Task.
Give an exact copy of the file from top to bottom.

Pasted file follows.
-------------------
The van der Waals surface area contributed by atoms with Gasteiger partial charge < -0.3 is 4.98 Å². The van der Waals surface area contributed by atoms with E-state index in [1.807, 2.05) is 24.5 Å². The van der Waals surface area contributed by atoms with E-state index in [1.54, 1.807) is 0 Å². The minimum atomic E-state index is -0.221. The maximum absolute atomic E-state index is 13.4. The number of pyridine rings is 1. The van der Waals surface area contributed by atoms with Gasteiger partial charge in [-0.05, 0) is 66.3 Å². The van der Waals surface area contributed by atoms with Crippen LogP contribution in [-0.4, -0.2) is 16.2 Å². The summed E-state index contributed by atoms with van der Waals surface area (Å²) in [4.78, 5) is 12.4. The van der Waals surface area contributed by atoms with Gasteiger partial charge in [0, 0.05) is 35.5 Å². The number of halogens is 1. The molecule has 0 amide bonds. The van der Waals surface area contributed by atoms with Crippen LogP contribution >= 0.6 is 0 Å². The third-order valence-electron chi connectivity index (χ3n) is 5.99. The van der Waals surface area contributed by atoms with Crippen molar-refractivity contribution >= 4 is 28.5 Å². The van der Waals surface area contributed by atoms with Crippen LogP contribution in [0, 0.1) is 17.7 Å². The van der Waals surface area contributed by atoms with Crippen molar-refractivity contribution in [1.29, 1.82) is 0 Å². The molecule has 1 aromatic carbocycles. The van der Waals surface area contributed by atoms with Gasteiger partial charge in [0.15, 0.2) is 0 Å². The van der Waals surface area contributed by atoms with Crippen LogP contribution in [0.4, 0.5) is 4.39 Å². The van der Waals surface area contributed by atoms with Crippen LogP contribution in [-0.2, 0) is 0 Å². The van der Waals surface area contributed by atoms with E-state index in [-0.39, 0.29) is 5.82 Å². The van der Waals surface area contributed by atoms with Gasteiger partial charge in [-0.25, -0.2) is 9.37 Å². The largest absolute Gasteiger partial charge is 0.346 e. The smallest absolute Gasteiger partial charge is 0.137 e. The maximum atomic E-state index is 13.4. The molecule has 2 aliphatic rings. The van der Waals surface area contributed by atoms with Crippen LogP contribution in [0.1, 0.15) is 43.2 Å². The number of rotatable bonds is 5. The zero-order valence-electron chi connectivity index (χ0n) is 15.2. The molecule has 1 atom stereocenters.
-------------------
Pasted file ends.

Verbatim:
The van der Waals surface area contributed by atoms with Gasteiger partial charge < -0.3 is 4.98 Å². The van der Waals surface area contributed by atoms with E-state index in [1.807, 2.05) is 24.5 Å². The van der Waals surface area contributed by atoms with E-state index in [1.54, 1.807) is 0 Å². The minimum atomic E-state index is -0.221. The maximum absolute atomic E-state index is 13.4. The number of pyridine rings is 1. The van der Waals surface area contributed by atoms with Gasteiger partial charge in [-0.05, 0) is 66.3 Å². The van der Waals surface area contributed by atoms with Crippen LogP contribution in [-0.4, -0.2) is 16.2 Å². The summed E-state index contributed by atoms with van der Waals surface area (Å²) in [4.78, 5) is 12.4. The van der Waals surface area contributed by atoms with Gasteiger partial charge in [0, 0.05) is 35.5 Å². The number of halogens is 1. The molecule has 0 amide bonds. The van der Waals surface area contributed by atoms with Crippen LogP contribution >= 0.6 is 0 Å². The third-order valence-electron chi connectivity index (χ3n) is 5.99. The van der Waals surface area contributed by atoms with Crippen molar-refractivity contribution >= 4 is 28.5 Å². The van der Waals surface area contributed by atoms with Crippen LogP contribution in [0, 0.1) is 17.7 Å². The van der Waals surface area contributed by atoms with Crippen molar-refractivity contribution in [1.29, 1.82) is 0 Å². The molecule has 1 aromatic carbocycles. The van der Waals surface area contributed by atoms with Gasteiger partial charge in [0.15, 0.2) is 0 Å². The van der Waals surface area contributed by atoms with Crippen LogP contribution in [0.4, 0.5) is 4.39 Å². The van der Waals surface area contributed by atoms with Crippen LogP contribution in [-0.2, 0) is 0 Å². The van der Waals surface area contributed by atoms with E-state index in [-0.39, 0.29) is 5.82 Å². The van der Waals surface area contributed by atoms with Gasteiger partial charge in [-0.25, -0.2) is 9.37 Å². The largest absolute Gasteiger partial charge is 0.346 e. The smallest absolute Gasteiger partial charge is 0.137 e. The maximum atomic E-state index is 13.4. The molecule has 2 aliphatic rings. The van der Waals surface area contributed by atoms with Crippen LogP contribution in [0.1, 0.15) is 43.2 Å². The number of rotatable bonds is 5. The zero-order valence-electron chi connectivity index (χ0n) is 15.2. The molecule has 1 atom stereocenters.